California law already prohibits employers from taking certain employment actions against an employee for refusing to work in some circumstances where there is a real or apparent safety hazard to the employee or other employees. On September 29, 2020, Governor Newsom signed Assembly Bill 2568, which extends that protection to include domestic work employees or employees that perform household services for an individual, such as cleaning, household maintenance, cooking, laundry, ironing, provide care for others, or run household errands. Before the passage of this legislation, household domestic service workers were not viewed as having the same protections as other employees under California law because of how the concept of an employee was defined in California’s labor code.
This law impacts both individuals and businesses who employ domestic service workers in three important ways. First, Labor Code section 6310 now explicitly prohibits employers from retaliating against domestic work employees who either (i) complain to a government agency responsible for ensuring employee health and safety (e.g., Division of Occupational Safety and Health (“Cal OSHA”)); (ii) initiate or participate in a proceeding relating to employee health and safety (e.g., participate in a Cal OSHA investigation or inspection or participate in a health and safety committee); (iii) report a work-related fatality, injury, or illness; or (iv) request access to occupational injury or illness reports and records.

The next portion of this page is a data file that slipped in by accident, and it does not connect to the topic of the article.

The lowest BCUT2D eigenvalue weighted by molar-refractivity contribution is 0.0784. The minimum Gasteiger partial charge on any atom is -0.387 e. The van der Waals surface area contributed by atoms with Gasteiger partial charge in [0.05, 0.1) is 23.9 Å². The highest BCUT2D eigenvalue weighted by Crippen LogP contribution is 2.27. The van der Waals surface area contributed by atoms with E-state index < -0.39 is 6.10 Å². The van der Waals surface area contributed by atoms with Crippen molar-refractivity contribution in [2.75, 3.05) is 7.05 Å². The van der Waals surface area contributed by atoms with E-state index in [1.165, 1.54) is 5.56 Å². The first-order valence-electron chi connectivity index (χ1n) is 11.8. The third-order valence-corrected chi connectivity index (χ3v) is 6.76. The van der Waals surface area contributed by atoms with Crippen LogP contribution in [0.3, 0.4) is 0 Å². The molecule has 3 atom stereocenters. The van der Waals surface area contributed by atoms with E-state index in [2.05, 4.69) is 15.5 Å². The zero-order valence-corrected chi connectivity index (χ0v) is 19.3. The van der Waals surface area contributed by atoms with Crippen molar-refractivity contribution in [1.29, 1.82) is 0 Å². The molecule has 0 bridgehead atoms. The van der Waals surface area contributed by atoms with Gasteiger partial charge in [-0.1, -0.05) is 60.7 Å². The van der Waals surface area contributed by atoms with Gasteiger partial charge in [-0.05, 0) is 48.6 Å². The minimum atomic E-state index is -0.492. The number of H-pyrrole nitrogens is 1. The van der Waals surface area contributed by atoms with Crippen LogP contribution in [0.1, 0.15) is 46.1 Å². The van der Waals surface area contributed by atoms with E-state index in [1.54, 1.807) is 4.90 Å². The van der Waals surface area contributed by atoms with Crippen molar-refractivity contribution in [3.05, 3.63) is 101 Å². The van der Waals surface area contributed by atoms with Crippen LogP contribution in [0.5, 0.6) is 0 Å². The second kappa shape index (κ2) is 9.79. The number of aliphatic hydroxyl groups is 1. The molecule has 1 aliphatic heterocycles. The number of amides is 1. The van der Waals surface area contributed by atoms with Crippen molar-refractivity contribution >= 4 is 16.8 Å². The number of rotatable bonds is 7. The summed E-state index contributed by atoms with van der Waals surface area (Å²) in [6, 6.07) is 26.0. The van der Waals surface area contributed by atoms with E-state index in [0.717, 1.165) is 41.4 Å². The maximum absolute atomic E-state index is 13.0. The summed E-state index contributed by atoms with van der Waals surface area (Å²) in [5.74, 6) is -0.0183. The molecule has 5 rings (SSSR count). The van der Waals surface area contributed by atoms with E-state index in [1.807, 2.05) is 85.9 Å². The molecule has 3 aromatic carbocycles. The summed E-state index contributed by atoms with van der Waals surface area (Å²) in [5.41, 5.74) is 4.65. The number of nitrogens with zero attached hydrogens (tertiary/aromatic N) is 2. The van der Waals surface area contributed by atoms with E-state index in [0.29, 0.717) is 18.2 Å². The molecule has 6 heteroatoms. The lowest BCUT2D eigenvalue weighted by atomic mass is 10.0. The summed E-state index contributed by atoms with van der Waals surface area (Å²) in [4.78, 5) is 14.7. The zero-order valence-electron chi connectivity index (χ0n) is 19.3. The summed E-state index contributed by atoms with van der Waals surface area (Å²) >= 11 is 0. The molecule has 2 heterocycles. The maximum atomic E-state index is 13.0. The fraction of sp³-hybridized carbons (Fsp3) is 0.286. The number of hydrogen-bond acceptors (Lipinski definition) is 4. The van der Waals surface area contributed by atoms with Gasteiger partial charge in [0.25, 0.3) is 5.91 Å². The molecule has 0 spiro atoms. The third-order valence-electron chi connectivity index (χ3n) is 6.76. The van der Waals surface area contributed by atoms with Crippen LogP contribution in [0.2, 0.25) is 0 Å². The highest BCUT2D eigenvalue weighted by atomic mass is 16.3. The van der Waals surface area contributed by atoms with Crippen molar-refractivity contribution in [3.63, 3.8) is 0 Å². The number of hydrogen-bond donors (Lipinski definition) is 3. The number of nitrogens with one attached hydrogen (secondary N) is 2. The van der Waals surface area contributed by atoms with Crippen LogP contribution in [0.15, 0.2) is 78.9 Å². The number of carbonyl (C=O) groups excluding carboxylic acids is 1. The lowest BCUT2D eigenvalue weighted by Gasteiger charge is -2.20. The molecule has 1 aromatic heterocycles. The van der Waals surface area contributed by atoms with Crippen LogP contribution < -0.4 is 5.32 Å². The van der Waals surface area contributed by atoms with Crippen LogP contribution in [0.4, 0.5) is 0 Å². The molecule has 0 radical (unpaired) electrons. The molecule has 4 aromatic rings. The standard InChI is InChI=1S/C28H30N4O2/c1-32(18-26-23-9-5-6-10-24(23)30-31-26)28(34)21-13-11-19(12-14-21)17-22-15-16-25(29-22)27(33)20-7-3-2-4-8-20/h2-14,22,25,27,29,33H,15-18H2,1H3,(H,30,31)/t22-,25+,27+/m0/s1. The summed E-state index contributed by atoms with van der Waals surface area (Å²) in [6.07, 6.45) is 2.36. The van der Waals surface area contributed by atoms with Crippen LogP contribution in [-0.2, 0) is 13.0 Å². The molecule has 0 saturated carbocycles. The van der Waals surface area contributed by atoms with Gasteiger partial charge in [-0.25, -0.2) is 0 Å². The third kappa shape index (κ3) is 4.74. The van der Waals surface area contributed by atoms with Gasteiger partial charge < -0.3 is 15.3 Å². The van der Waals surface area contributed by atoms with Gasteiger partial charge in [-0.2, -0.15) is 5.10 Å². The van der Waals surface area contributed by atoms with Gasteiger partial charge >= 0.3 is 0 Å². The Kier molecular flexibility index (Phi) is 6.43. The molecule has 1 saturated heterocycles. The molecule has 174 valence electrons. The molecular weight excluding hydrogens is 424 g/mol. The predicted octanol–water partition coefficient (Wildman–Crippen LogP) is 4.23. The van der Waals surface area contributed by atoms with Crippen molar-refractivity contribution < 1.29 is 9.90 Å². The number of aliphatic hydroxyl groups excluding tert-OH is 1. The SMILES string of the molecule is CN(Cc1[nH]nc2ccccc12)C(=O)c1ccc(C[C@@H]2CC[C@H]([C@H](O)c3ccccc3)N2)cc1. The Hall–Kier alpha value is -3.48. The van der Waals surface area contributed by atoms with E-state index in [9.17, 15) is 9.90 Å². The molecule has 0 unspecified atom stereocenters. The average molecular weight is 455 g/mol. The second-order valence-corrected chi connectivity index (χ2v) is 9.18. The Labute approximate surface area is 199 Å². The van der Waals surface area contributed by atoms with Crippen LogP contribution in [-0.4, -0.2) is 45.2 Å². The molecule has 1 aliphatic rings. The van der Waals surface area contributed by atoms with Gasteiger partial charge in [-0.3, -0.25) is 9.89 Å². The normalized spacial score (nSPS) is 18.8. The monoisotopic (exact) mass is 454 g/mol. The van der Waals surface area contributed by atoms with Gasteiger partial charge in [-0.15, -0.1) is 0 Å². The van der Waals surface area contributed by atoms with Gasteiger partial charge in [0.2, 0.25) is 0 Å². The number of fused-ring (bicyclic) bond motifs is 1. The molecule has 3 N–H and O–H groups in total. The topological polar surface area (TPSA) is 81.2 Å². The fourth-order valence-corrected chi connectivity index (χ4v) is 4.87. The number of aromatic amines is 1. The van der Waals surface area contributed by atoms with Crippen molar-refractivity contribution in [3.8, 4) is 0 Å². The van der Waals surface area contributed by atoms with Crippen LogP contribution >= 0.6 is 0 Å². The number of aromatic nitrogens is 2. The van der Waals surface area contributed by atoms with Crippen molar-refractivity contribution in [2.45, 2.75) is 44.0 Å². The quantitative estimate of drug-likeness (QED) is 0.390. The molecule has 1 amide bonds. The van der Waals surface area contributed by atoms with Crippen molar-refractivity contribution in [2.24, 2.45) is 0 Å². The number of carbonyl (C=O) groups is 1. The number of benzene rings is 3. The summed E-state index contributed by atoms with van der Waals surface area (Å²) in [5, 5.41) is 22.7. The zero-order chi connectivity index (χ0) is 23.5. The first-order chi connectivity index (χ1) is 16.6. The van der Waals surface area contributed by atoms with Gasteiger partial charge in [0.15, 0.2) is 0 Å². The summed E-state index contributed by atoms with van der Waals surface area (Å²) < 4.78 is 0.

Second, Labor Code section 6311 prohibits employers from laying off or terminating domestic work employees who refuse to work in violation of an occupational health and safety law that creates a “real and apparent” hazard to the employee or to fellow employees. Labor Code section 6310 and 6311 exclude, however, employees who perform household domestic service that is publicly funded.
Third, Labor Code 6311.5 now prohibits employers from “willfully and knowingly” directing a domestic work employee to remain in or enter an area that poses a public health or safety concern. An employer’s violation of this provision in the Labor Code constitutes a misdemeanor and is subject to criminal penalties under California’s Penal Code.
Following the passage of this legislation, businesses, such as staffing agencies, who employ nannies, childcare providers, caregivers, personal attendants, housekeepers, cooks, and other household workers can face significant liability for a violation of the Labor Code, including civil liability for damages from lost wages, and criminal penalties.
Jackson Lewis will continue tracking state legislation that is relevant to employers. If you have questions about the effects of this or other recent legislation contact a Jackson Lewis attorney to discuss.